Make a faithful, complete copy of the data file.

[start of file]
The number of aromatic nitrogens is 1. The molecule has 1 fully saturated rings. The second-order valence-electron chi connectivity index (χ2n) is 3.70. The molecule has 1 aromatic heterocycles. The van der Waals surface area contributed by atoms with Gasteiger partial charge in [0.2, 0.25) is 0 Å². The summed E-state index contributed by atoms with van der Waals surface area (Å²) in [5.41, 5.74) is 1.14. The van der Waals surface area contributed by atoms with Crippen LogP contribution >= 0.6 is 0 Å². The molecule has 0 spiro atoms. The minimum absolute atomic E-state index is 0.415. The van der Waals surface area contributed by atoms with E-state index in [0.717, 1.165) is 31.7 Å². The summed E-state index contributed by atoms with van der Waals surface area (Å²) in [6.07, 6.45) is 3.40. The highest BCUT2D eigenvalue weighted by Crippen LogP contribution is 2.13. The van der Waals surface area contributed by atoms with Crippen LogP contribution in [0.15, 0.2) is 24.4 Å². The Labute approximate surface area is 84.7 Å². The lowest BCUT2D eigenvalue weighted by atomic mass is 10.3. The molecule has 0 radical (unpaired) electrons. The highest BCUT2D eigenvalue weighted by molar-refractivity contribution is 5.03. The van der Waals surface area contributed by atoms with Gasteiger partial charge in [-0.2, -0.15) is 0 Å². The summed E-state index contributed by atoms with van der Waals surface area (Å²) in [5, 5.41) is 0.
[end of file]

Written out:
The number of aromatic nitrogens is 1. The molecule has 1 fully saturated rings. The second-order valence-electron chi connectivity index (χ2n) is 3.70. The molecule has 1 aromatic heterocycles. The van der Waals surface area contributed by atoms with Gasteiger partial charge in [0.2, 0.25) is 0 Å². The summed E-state index contributed by atoms with van der Waals surface area (Å²) in [5.41, 5.74) is 1.14. The van der Waals surface area contributed by atoms with Crippen LogP contribution >= 0.6 is 0 Å². The molecule has 0 spiro atoms. The minimum absolute atomic E-state index is 0.415. The van der Waals surface area contributed by atoms with E-state index in [0.717, 1.165) is 31.7 Å². The summed E-state index contributed by atoms with van der Waals surface area (Å²) in [6.07, 6.45) is 3.40. The highest BCUT2D eigenvalue weighted by Crippen LogP contribution is 2.13. The van der Waals surface area contributed by atoms with Crippen LogP contribution in [0.15, 0.2) is 24.4 Å². The Labute approximate surface area is 84.7 Å². The lowest BCUT2D eigenvalue weighted by atomic mass is 10.3. The molecule has 0 radical (unpaired) electrons. The highest BCUT2D eigenvalue weighted by molar-refractivity contribution is 5.03. The van der Waals surface area contributed by atoms with Gasteiger partial charge in [-0.2, -0.15) is 0 Å². The summed E-state index contributed by atoms with van der Waals surface area (Å²) in [5, 5.41) is 0.